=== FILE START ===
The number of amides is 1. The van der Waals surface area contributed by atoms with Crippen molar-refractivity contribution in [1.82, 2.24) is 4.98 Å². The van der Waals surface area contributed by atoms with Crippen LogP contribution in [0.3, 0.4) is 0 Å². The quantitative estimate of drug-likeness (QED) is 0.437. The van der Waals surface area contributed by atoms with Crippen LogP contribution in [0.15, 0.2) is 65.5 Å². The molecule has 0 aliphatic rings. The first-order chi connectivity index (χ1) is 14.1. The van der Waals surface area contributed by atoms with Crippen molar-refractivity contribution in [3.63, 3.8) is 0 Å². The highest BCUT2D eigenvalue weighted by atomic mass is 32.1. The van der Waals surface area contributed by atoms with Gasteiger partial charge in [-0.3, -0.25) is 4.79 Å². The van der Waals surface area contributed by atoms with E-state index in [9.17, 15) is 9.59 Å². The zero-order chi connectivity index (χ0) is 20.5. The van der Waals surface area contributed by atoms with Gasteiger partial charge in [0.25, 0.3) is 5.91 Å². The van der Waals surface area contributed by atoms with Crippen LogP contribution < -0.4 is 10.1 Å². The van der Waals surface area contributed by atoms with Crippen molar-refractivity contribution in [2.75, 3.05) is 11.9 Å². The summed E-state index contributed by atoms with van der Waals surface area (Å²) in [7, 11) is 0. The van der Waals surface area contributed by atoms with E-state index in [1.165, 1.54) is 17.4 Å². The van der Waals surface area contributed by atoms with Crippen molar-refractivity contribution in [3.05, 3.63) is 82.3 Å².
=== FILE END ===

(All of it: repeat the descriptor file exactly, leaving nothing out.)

The number of amides is 1. The van der Waals surface area contributed by atoms with Crippen molar-refractivity contribution in [1.82, 2.24) is 4.98 Å². The van der Waals surface area contributed by atoms with Crippen LogP contribution in [0.3, 0.4) is 0 Å². The quantitative estimate of drug-likeness (QED) is 0.437. The van der Waals surface area contributed by atoms with Crippen LogP contribution in [0.15, 0.2) is 65.5 Å². The molecule has 0 aliphatic rings. The first-order chi connectivity index (χ1) is 14.1. The van der Waals surface area contributed by atoms with Crippen molar-refractivity contribution in [3.63, 3.8) is 0 Å². The highest BCUT2D eigenvalue weighted by atomic mass is 32.1. The van der Waals surface area contributed by atoms with Gasteiger partial charge in [-0.3, -0.25) is 4.79 Å². The van der Waals surface area contributed by atoms with E-state index in [9.17, 15) is 9.59 Å². The zero-order chi connectivity index (χ0) is 20.5. The van der Waals surface area contributed by atoms with Gasteiger partial charge in [0.25, 0.3) is 5.91 Å². The van der Waals surface area contributed by atoms with Crippen LogP contribution < -0.4 is 10.1 Å². The van der Waals surface area contributed by atoms with Crippen molar-refractivity contribution in [2.75, 3.05) is 11.9 Å². The summed E-state index contributed by atoms with van der Waals surface area (Å²) in [7, 11) is 0. The van der Waals surface area contributed by atoms with E-state index in [1.165, 1.54) is 17.4 Å². The van der Waals surface area contributed by atoms with Crippen molar-refractivity contribution in [3.05, 3.63) is 82.3 Å².